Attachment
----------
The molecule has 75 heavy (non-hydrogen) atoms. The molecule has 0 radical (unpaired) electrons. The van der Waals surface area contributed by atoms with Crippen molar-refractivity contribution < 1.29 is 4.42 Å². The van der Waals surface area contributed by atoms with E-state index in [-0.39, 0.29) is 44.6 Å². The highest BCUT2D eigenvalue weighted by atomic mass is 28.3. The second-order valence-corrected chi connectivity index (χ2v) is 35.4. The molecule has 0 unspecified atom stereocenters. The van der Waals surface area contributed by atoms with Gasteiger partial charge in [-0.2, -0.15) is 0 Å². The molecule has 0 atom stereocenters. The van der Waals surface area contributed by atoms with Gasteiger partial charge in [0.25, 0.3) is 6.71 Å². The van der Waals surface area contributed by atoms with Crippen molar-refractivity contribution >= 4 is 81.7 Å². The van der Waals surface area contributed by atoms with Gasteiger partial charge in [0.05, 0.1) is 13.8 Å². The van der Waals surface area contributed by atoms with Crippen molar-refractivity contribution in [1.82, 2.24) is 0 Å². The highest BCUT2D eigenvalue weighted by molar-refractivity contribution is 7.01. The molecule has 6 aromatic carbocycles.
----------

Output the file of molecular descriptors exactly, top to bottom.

The molecule has 75 heavy (non-hydrogen) atoms. The molecule has 0 radical (unpaired) electrons. The van der Waals surface area contributed by atoms with Crippen molar-refractivity contribution < 1.29 is 4.42 Å². The van der Waals surface area contributed by atoms with E-state index in [-0.39, 0.29) is 44.6 Å². The highest BCUT2D eigenvalue weighted by atomic mass is 28.3. The second-order valence-corrected chi connectivity index (χ2v) is 35.4. The molecule has 0 unspecified atom stereocenters. The van der Waals surface area contributed by atoms with Gasteiger partial charge in [-0.2, -0.15) is 0 Å². The molecule has 0 atom stereocenters. The van der Waals surface area contributed by atoms with Gasteiger partial charge in [0.25, 0.3) is 6.71 Å². The van der Waals surface area contributed by atoms with Crippen molar-refractivity contribution >= 4 is 81.7 Å². The van der Waals surface area contributed by atoms with Gasteiger partial charge in [0.05, 0.1) is 13.8 Å². The van der Waals surface area contributed by atoms with Crippen molar-refractivity contribution in [1.82, 2.24) is 0 Å². The highest BCUT2D eigenvalue weighted by molar-refractivity contribution is 7.01. The molecule has 6 aromatic carbocycles.